Anyone who knows the first thing about me will tell you that I have a fondness for the ancient world. I have invested considerable time and energy over the years studying the cultures and languages of antiquity, and if I had a coin for every time I was asked why I’m not an archaeologist or historian I would own the entire Bibliotheca Alexandrina. It has to be said, though, that I’d make a pretty shoddy historian. My idea of instructing my students in the Battle of Actium would be to toss them into the Ionian Sea, minus floats, and tell them to petition Neptune for their lives. Look, it wasn’t much different for Octavian and that hunk of prime Roman manflesh, Mark Antony. But while I do have a thing for all things old and crumbly (especially cheese), if there is one thing I am not guilty of, it’s idealising the past. Not anymore.
A few days ago I had a couple of houseguests who tore through my larder like rabid wildebeest. While sharing a jug of the good stuff one frightfully cold evening, they launched into a curiously sentimental ode to the ancients and singled out sex, of all things, to illustrate their point. The ancient world, they said, was a perpetual and indiscriminate bacchanal. Right. It is a miracle they managed to build Stonehenge and raise the Parthenon amidst all that incessant merrymaking. Ay dios mío. Where do I start. Perhaps with the Greeks, whose idea of sexual indiscrimination was to shut women out of the governing strata of their city-states and confine them to their homes (and yet we perceive the ancient Greeks to be enlightened). Those depictions of carousing women on Grecian amphorae? Hetaera, a type of highly skilled prostitute or courtesan. The situation wasn’t much better in Rome, especially if you were not a member of the Patrician class. But at least in Rome women could come and go as they pleased. Hail Claudiuvs!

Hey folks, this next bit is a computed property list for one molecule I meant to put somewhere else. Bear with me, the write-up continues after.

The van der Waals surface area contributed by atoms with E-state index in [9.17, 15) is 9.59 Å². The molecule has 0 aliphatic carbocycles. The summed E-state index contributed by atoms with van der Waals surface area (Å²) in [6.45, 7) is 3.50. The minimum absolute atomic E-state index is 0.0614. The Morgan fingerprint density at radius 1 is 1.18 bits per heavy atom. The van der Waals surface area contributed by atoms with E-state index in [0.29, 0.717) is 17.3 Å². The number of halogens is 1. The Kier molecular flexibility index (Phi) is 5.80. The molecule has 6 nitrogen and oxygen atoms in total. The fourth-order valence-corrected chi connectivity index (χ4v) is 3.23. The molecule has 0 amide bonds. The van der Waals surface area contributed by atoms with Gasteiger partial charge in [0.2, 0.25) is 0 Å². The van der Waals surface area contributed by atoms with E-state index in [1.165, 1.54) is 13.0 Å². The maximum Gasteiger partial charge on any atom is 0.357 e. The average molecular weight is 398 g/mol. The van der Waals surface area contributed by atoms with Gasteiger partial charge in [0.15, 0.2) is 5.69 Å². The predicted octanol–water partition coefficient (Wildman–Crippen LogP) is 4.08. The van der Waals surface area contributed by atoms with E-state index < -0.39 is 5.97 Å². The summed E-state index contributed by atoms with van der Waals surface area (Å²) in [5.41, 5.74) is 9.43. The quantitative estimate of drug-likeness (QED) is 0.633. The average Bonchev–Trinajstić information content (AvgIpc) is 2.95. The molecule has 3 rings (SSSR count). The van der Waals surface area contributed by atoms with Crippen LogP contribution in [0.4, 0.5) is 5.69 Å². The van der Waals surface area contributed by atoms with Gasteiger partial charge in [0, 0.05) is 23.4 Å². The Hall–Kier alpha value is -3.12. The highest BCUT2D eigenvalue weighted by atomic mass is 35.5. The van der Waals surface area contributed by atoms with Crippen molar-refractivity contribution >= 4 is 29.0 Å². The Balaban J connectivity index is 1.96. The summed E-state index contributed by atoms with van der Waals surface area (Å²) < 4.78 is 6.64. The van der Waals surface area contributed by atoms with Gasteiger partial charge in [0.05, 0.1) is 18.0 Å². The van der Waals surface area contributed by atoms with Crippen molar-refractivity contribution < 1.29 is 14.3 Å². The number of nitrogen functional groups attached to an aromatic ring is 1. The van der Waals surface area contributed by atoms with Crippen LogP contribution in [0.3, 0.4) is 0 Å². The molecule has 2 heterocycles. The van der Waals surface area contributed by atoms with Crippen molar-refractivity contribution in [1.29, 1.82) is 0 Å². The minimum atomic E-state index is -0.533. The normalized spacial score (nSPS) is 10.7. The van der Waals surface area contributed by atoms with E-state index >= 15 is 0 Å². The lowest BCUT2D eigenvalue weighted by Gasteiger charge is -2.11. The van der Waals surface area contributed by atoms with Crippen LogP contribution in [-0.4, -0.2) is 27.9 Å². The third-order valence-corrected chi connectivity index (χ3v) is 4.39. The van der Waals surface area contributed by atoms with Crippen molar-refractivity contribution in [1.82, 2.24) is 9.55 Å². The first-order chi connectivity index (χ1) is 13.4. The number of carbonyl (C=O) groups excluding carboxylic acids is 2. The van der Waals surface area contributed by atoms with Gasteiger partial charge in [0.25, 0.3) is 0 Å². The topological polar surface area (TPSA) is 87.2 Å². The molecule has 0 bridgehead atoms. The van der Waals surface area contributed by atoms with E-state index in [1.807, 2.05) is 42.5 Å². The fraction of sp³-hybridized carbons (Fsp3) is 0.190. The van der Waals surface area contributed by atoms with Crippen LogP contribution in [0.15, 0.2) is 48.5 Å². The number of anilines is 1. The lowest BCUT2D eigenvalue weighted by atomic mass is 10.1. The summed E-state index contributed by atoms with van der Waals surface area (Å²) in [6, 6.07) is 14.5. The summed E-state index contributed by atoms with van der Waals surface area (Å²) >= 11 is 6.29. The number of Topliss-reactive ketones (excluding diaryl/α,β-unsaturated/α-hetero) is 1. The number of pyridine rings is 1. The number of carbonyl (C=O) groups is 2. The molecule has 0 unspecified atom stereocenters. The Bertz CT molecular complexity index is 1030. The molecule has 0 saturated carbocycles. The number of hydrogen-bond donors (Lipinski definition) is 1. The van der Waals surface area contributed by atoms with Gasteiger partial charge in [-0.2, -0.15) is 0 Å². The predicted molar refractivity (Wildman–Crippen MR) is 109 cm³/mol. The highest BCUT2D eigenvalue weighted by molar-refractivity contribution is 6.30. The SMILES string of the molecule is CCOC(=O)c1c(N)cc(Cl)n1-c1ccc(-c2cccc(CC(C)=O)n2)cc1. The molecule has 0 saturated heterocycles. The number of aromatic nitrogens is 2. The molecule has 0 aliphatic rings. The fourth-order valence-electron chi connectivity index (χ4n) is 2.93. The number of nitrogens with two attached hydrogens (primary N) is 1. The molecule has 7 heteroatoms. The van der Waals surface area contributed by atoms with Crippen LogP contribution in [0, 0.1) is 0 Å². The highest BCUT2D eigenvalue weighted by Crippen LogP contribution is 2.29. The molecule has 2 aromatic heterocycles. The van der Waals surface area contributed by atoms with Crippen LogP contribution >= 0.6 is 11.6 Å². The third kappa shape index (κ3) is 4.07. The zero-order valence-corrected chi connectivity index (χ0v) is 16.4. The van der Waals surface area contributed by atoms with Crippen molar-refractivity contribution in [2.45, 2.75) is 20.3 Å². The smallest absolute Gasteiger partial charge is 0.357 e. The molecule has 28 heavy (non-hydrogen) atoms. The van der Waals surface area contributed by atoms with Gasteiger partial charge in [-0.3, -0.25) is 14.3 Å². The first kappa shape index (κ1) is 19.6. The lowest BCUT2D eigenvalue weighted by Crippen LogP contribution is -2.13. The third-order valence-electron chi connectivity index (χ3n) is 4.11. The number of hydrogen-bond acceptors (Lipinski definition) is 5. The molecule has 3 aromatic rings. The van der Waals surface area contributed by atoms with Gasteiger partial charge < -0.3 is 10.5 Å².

But not so much if you were a slave. Or, you know, just a regular Pleb shovelling shit on the Palatine Hill. So yeah, I’m not a scholar, but let’s put things into perspective. The “ancients” did not expend their lives in a perpetual state of orgiastic ecstasy. For the majority of them life was a brief spell of hardship.
Still, it is not difficult to understand why the sex lives of our ancestors are shrouded in magic and mystique. Sex is a force both powerful and misunderstood, a drive so strong that it has ignited both great battles and intimate passions. The earliest written accounts of sex appeared on the clay tablets of the ancient civilisation of Mesopotamia. It was a society of great contrasts, of barbarity, wisdom and exoticism. We may never know the date in pre-history when the war of the sexes began, but one thing is certain, not all things were created equal. It is clear that it was a patriarchal class society; a system in which women were subservient to men. There was certainly no expectation that a husband would be faithful to his wife. Much like in ancient Greece, a woman’s reproductive capacity was the property of her husband. But the King, too, had a performance clause in his contract. It was his duty to have intercourse with a priestess of Ishtar, or Inanna as the Sumerians knew her. This was done to ensure successful and triumphant outcomes. Temple priestesses, who were sacred prostitutes, symbolised the Mesopotamian belief in the healing properties of sex. This ‘alternative medicine’ was used to great effect in the epic Sumerian myth Gilgamesh.